This confirms the first submarine loss of the Russian Navy and the most significant loss to the service since the sinking of the Russian cruiser Moskva last year after it was struck by Ukraine using the Neptune anti-ship missile. After burning for a considerable time, Moskva met a tragic fate as it sank in the Black Sea.

The Black Sea Strikes Rattled The Russian Navy

Soon after the strike, preliminary satellite footage started to show the severe damage dealt to the submarine and the landing ship. The vessels themselves appeared to be partially burned out, and the stability of the entire dry dock complex where they were housed was also in jeopardy.

The Russian MoD stated that ten missiles and three unmanned surface vessels (USVs), also known as drone boats, were allegedly used in the attack, with seven missiles being shot down.

As soon as the strike was conducted, experts and military enthusiasts started to speculate that the missiles fired were air-launched SCALP-EG and/or Storm Shadow standoff missiles that Ukrainian Su-24 Fencer strike/reconnaissance planes may employ to launch.

Moreover, the Ukrainian media posted a message from Nikolay Oleshchuk, which he shared on his Telegram channel. It stated, “In the meantime, the occupiers are being “stormed” and are still recovering from the night battle in Sevastopol; I thank the Air Forces of the Armed Forces of Ukraine pilots for their excellent combat work! To be continued.”

Sevastopol has faced multiple missile attacks from Ukrainian forces, which can be attributed to its role in assisting Russia’s Black Sea fleet, which has its headquarters there. The Storm Shadow missiles supplied by the UK have expanded Ukraine’s capability to carry out precise strikes against valuable Russian targets previously out of reach.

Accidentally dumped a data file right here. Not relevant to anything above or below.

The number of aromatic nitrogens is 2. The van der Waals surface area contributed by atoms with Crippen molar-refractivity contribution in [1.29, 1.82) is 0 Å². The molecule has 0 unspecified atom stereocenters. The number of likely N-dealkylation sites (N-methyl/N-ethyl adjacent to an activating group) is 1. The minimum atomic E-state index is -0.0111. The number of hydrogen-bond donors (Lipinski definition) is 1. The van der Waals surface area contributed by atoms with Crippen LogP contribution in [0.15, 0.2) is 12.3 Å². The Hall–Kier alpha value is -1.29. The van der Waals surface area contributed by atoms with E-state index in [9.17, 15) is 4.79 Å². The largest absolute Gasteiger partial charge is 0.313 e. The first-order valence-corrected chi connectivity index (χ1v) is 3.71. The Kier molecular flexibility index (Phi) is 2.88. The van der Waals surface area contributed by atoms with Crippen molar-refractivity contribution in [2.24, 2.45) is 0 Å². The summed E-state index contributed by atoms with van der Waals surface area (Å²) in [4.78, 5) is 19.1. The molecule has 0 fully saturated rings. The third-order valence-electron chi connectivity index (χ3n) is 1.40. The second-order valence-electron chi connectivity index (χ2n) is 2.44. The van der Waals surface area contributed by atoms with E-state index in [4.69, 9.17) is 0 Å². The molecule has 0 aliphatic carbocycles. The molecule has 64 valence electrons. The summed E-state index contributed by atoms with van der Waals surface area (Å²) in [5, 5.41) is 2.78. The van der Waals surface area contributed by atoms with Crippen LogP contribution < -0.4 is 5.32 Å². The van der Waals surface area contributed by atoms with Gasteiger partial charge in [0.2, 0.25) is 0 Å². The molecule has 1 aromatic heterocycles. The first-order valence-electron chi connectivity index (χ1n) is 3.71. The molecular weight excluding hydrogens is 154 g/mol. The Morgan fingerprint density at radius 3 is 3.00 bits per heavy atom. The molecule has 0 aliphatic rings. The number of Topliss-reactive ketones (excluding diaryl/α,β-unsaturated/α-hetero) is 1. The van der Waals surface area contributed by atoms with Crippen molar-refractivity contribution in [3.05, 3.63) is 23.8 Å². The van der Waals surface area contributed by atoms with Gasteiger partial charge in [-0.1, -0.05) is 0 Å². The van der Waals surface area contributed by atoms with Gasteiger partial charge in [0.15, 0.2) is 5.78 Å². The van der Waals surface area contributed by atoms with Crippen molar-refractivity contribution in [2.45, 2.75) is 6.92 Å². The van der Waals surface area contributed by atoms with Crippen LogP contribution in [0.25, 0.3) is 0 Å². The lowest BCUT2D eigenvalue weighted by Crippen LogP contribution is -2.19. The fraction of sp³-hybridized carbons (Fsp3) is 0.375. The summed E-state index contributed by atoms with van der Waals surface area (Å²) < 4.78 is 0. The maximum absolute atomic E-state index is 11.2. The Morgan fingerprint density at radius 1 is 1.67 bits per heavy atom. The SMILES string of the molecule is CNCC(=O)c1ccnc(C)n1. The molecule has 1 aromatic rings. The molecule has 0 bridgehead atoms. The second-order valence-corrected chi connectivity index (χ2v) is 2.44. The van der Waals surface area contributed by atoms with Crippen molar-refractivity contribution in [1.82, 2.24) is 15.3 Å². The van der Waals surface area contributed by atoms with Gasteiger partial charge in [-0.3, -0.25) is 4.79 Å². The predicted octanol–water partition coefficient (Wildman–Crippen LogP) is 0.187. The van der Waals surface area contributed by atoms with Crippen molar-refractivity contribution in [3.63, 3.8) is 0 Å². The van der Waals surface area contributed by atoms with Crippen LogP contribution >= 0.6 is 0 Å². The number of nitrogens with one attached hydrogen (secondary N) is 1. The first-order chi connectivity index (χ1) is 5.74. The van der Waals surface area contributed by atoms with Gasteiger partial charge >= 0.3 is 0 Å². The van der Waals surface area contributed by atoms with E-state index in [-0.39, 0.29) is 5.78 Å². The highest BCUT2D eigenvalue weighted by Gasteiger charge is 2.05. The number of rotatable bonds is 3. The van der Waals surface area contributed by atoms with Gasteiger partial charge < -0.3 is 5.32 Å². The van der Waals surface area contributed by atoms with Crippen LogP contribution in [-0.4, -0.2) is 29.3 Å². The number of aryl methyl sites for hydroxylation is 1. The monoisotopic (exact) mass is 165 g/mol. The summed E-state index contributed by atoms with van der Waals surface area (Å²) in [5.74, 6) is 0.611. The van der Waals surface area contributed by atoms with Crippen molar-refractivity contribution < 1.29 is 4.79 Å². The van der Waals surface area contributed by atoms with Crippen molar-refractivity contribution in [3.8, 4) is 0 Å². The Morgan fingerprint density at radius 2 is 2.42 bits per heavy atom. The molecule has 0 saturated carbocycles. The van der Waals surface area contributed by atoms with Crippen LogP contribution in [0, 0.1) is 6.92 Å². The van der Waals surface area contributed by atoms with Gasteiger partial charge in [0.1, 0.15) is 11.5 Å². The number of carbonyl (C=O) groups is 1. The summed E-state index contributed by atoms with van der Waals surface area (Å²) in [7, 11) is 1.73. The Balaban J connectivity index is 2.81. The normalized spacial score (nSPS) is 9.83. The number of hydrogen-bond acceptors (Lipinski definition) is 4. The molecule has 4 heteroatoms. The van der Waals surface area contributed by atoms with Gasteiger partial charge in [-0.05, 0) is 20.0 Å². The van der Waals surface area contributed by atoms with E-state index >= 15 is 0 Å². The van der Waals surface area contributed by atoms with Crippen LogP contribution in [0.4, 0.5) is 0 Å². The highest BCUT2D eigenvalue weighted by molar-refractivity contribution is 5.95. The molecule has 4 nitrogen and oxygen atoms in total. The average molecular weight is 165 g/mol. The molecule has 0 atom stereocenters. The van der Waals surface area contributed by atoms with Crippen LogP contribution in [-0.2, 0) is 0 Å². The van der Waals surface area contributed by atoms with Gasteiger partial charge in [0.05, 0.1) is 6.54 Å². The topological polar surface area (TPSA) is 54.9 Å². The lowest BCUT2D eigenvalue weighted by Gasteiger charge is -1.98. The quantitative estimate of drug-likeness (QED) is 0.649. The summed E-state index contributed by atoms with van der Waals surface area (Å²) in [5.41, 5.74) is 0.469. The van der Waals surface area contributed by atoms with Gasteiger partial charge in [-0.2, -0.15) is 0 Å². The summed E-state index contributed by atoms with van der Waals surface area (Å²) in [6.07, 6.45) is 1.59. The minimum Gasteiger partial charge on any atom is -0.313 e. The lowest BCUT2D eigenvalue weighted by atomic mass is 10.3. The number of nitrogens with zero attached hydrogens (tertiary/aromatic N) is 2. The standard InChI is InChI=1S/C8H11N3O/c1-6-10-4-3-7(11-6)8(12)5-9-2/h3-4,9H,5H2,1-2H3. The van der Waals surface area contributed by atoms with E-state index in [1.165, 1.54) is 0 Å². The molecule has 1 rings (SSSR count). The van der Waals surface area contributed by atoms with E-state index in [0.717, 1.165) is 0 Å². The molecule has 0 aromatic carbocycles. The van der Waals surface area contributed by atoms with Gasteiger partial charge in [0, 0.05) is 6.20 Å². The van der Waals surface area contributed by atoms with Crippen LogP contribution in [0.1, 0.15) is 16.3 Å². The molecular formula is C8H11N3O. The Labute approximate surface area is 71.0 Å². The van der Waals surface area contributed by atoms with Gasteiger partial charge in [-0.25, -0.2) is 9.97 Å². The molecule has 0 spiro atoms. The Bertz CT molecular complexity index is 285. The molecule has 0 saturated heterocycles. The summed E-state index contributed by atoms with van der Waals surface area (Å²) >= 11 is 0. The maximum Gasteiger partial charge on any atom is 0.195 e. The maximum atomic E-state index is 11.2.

Andriy Yermak, the head of the Ukrainian President’s Office, suggested that these attacks were crucial to disrupting the logistics of the Russian army in addition to imposing sanctions and limiting the ability of the Russian military-industrial complex to produce weapons in what appears to be a reference to the attack on Sevastopol.

Russia's Black Sea Fleet
Russia’s Black Sea Fleet

Although the fight between Ukraine and Russia is primarily waged on land and in the air, the Black Sea Fleet has taken a significant toll. A drone had earlier struck the Olenegorsky Gornyak, its landing ship near Novorossiysk, a port in southern Russia only 70 miles east of the Crimean Peninsula, occupied by Russia since 2014.

Four Black Sea Fleet warships had previously been successfully rendered inoperable by Ukraine before this strike. Losses include the cruiser Moskva, sunk by an anti-ship missile in April 2022. The landing ship Saratov was hit by a ballistic missile in March 2022; the rescue ship Vasily Bekh was also struck by an anti-ship missile; and Olenegorsky Gornyak was hit by a Ukrainian unmanned surface vessel attack.

The Ukrainians have also severely damaged or sunk several Russian landing craft and patrol vessels.

Since it had only one warship, the Ukrainian Navy, known as a shipless Navy, has received praise for its most recent attack. Its navy has just one old landing ship that serves as a warship. The Ukrainian Navy makes up for what it lacks in massive hulls and boats with stealth and tactical prowess.